Escaping from the auto-pilot trap
What is acting on auto-pilot?
Have you ever started eating a chocolate bar only to find that suddenly you’ve finished it without even noticing? Or have you ever arrived at a destination and remembered nothing about the journey? Operating on automatic pilot is something we all do.
Why do we respond on auto-pilot?
Doing things without having to think serves a very useful purpose. Imagine how life would be if we had to think in detail about how to get out of bed each morning, climb the stairs or drive the car. Our brains would blow a fuse!
Reacting automatically is also part of how we respond to danger. When you pick up something hot, your automatic, helpful response is to let go of it. If you were to tumble down the side of a cliff, your automatic response would be to try and save yourself. These are all helpful responses. However most moments in our life don’t involve picking up hot objects or falling down cliffs! The trouble is, unless we cultivate the ability to be really present in the here and now, we often live our lives on automatic pilot. As a result we lose awareness of what is happening in the present moment.
Where do we spend our time?
Being in the here and now means switching from automatic pilot to being truly aware of what our experience is right now. As human beings we spend so much time in our heads. Much of our time is spent contemplating things from the past, or concentrating on what might happen in the future. When we spend so much time lost in the past or the future there is a danger that life passes us by. The past has gone and the future is not yet here. Our life is right here in this present moment and if we’re blind to the here and now, we may fail to notice the good things about our lives. We may fail to hear what our bodies are trying to tell us, or fail to learn the lessons brought to us by our emotional experience.
Unhelpful automatic responses
Whilst doing some things on automatic pilot enables us to get through our day without blowing a mental fuse, some of our automatic responses can be unhelpful. For example, if you have a tendency to be very self-critical and have an inner mental ‘script’ that likes to point out your own inadequacies or failings, it’s possible that you will respond automatically to these messages, perhaps by avoiding giving certain things a go. Many of us run an ‘I’m not good enough’ script. We may believe we’re not confident enough, bright enough, articulate enough. If we operate on automatic pilot, this script will impact on how we behave in the world. Or, some people run an automatic ‘No-one else can do xyz as well as I can’. This might relate to a parenting role or work role for example. If we operate on automatic pilot in response to this script, it might result in us become totally over-worked and overwhelmed, and reduce opportunities for learning for other people. Have you ever worked with someone like that? When we’re working on automatic pilot, we’re more driven by our sub-conscious beliefs. Some of these may be helpful and positive, others not so much!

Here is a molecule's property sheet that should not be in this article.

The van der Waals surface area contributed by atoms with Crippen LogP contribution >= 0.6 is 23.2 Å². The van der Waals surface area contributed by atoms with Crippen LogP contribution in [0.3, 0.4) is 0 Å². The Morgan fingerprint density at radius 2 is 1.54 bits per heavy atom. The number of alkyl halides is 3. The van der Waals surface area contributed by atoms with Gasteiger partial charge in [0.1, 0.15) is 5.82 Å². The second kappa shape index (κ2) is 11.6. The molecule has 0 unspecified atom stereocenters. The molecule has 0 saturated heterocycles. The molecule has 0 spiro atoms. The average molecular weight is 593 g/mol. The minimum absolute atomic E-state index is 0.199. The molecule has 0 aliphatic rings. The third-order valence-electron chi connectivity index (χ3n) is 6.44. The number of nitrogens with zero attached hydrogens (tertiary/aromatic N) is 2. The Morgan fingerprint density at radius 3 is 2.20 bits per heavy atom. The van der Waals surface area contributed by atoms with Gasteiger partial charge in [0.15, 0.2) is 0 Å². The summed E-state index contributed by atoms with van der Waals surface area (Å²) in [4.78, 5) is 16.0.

Choose one activity this week to do mindfully
Mindfulness offers a way of getting out of auto-pilot. So perhaps as an experiment this week, you might choose one work based activity to do ‘mindfully’ this week. Examples might include checking your emails, taking part in a conference call, attending a meeting, writing a report, delivering a teaching session, analysing some data, delivering a presentation, meeting with a colleague or phoning a colleague. Try and cultivate very deliberate awareness of all aspects of the experience. Each time you feel yourself getting drawn away from the here and now, gently bring yourself back. Bear in mind that doing something mindfully doesn’t necessarily mean doing it slowly. However, if you choose to do something quickly, make this an intentional action and try to retain an awareness of what you’re doing in each moment.
So what do you think? Can you relate to any of this? What act do you often do on auto-pilot?
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